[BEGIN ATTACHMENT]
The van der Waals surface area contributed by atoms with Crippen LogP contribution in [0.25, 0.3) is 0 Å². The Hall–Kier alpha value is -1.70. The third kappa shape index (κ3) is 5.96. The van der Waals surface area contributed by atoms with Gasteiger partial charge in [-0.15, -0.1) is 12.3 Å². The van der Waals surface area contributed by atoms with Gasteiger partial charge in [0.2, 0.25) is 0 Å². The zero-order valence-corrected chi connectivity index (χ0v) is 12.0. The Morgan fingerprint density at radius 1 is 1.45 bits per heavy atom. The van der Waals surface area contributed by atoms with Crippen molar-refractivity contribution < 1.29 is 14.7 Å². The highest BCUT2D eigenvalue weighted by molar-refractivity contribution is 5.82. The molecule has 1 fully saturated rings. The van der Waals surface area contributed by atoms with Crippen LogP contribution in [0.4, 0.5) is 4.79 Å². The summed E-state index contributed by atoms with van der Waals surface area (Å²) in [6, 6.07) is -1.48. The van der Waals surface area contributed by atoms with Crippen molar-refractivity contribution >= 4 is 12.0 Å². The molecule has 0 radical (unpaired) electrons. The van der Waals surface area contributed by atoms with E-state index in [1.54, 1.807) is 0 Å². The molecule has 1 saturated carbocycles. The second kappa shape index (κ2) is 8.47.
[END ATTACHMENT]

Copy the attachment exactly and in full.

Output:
The van der Waals surface area contributed by atoms with Crippen LogP contribution in [0.25, 0.3) is 0 Å². The Hall–Kier alpha value is -1.70. The third kappa shape index (κ3) is 5.96. The van der Waals surface area contributed by atoms with Gasteiger partial charge in [-0.15, -0.1) is 12.3 Å². The van der Waals surface area contributed by atoms with Gasteiger partial charge in [0.2, 0.25) is 0 Å². The zero-order valence-corrected chi connectivity index (χ0v) is 12.0. The Morgan fingerprint density at radius 1 is 1.45 bits per heavy atom. The van der Waals surface area contributed by atoms with Crippen molar-refractivity contribution < 1.29 is 14.7 Å². The highest BCUT2D eigenvalue weighted by molar-refractivity contribution is 5.82. The molecule has 1 fully saturated rings. The van der Waals surface area contributed by atoms with Crippen LogP contribution in [0.4, 0.5) is 4.79 Å². The summed E-state index contributed by atoms with van der Waals surface area (Å²) in [6, 6.07) is -1.48. The van der Waals surface area contributed by atoms with Crippen molar-refractivity contribution >= 4 is 12.0 Å². The molecule has 0 radical (unpaired) electrons. The van der Waals surface area contributed by atoms with E-state index in [1.54, 1.807) is 0 Å². The molecule has 1 saturated carbocycles. The second kappa shape index (κ2) is 8.47.